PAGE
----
Last Wednesday morning, on the way to a meeting, my car stopped accelerating. Then the engine died altogether. I was able to direct the car into the central turn-lane of Roosevelt Road, the major thoroughfare on which I was driving, but I was stuck. My gasoline gauge had been near empty for several days, I realized, but I had been waiting for the little orange gas light to inform me that I had to stop for gas, and it had not come on.
So I was stranded, with cars flying past me on both sides. Fortunately, I was only a few blocks from a gas station, so I turned on my hazard lights, stood for several minutes till there was a break in traffic that would allow me to cross over to the side of the street, and then ran to the gas station. BP has apparently realized that people who buy gas canisters are usually not on a condition to compare prices with other establishments, so I left with an overpriced gas can, filled it with a gallon of unleaded gasoline, and ran back to my car.
But even once I got there, I had a problem: I could not figure out how that gas container worked. I spent what seemed like about a half hour (but was probably five minutes) trying desperately to get the nozzle screwed onto the gas can so that I could pour the gas into the car. I was exasperated: dodging traffic, cold, and feeling really incompetent.
And then, two young men who apparently worked at the car wash across the street came out to help. It took them all of about five seconds to figure out how to screw on the nozzle, allowing me to add the fuel to my car. I thanked them—in English and in Spanish, because they appeared to be of Hispanic origin—and went on my way, my hands reeking of gasoline, but very, very grateful to be safely in a car and on my way.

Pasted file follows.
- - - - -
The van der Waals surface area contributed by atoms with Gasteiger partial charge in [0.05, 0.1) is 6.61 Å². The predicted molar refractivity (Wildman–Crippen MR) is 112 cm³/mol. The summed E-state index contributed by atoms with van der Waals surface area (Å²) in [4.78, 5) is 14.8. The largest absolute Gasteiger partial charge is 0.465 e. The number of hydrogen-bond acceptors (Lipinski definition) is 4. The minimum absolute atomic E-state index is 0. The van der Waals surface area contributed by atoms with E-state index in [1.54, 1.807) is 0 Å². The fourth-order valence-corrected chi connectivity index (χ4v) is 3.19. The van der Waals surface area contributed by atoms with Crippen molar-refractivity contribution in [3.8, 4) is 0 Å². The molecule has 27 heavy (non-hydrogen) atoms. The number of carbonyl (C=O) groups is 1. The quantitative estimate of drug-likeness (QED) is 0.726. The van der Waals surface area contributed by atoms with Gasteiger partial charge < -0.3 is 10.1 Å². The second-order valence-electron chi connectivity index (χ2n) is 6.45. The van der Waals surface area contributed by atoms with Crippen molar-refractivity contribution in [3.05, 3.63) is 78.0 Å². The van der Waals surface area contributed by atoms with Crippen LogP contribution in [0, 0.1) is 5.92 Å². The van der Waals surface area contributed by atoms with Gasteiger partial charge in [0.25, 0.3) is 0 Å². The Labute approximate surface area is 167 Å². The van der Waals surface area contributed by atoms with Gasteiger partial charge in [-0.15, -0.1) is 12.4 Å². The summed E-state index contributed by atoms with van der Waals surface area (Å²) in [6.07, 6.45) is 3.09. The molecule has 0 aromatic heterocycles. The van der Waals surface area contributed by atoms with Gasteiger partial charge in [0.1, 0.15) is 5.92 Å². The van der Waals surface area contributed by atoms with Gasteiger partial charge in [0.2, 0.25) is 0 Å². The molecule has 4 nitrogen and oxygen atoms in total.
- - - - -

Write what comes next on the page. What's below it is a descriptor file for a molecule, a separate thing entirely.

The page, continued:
It occurred to me later that I’d just experienced something like the guy beat up on the side of the Road to Jericho in Jesus’ story of the Good Samaritan. My friend Alex Mandes has said that undocumented immigrants are the Samaritans of our society: reviled and disliked by many who think of themselves as superior than these people who have violated an immigration law and, although Jesus makes clear he loves them, people with whom some in the religious establishment are unsure they should associate. I’m not sure if the young men who were the only people to stop and help me last week were undocumented immigrants—they very well could have been U.S. citizens—but I do know that a recent University of Illinois-Chicago study found that 84% of carwash workers in the region are immigrants. The same study found that 75% of carwash workers in Chicago earn less than the legal minimum wage, with 13% reporting that they had earned less than $2 per hour in the previous week. While 80% of the carwash workers surveyed had worked more than forty hours in the previous week, only 2% reported being paid the legally-mandated rate of time and a half. Many lack legal status, which keeps them open to such exploitative working conditions.
I also do not know if any “priests” or “Levites” whizzed by me on their way to somewhere important last Wednesday morning as I sat stranded in the midst of four lanes of steady traffic, but in Wheaton, Illinois, there were probably quite a few evangelical Christians. I don’t blame them for not stopping—I certainly am not in a consistent habit of doing so when I see someone’s car broken down (not that I’d be particularly helpful if I did)—but I am grateful for the young men who did, who helped rescue me out of a minor but, for me, very stressful situation. It’s a good reminder that Jesus not only suggested, by his words and actions, that his followers should love Samaritans, he also suggested that we might have something to learn from them: he made a Samaritan the model of what it is to love our neighbors. And I’m commanded to “go and do likewise.”
Matthew Soerens is the co-author of Welcoming the Stranger: Justice, Compassion & Truth in the Immigration Debate (InterVarsity Press, 2009) and the US Church Training Specialist at World Relief. His blogs appear here on Mondays.
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